What Do Sony and Open-Source Have in Common?

By on November 14, 2018
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Sony’s PlayStation Classic is being made with an existing open-source emulator that the company has licensed. Rather than produce an emulator of its own, Sony has chosen to use a classic of the emulation world in the PCSX ReARMed emuator.

ReARMed is a popular, modernized branch of the original PCSX emulator, which was actively developed from 2000 to 2003 for Linux, Mac, and Windows. A new branch called PCSX Reloaded picked up that development later in the decade, adding new features and fixing bugs and eventually leading to the ReARMed fork. The emulator supports network play and a “save rewind” feature that lets you easily reverse recent gameplay, two features that seem to be missing from the PlayStation Classic.

It’s an especially interesting choice given that the NES and SNES Classics both featured emulators that Nintendo had developed itself, and the PlayStation Classic is clearly based on the same business model that saw Nintendo’s devices become must-owns at release.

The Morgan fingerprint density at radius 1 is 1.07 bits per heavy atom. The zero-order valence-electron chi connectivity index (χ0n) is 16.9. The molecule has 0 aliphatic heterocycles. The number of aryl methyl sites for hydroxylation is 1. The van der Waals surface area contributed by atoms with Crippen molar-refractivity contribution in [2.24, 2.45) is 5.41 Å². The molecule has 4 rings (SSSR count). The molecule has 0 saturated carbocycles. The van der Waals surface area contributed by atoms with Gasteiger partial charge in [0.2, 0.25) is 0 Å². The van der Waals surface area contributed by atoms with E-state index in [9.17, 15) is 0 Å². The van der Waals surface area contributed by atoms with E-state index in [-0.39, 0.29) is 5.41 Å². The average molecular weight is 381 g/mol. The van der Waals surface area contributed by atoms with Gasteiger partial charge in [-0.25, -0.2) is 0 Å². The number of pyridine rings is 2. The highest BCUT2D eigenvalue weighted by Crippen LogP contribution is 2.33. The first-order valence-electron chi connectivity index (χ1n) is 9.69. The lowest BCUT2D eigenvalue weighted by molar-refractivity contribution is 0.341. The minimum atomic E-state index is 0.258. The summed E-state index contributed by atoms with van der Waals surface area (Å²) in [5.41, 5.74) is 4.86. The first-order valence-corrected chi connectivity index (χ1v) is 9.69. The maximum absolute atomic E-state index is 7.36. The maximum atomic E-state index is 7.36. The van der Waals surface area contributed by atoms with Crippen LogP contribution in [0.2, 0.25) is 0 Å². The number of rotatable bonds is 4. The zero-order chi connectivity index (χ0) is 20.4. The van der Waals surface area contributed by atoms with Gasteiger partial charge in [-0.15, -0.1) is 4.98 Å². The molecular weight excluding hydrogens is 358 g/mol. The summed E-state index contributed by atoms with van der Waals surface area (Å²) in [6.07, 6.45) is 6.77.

This revelation will also do little to quell the rumors that the PlayStation Classic is being made with the minimum amount of effort required. So it appears Sony has put as little time as possible into the PlayStation Classic’s emulator as well, doing nothing to dispel the notion that the PlayStation Classic is simply a quick cash-grab and not a true celebration of one of the most important consoles in video game history.

What do you think about Sony’s choice?

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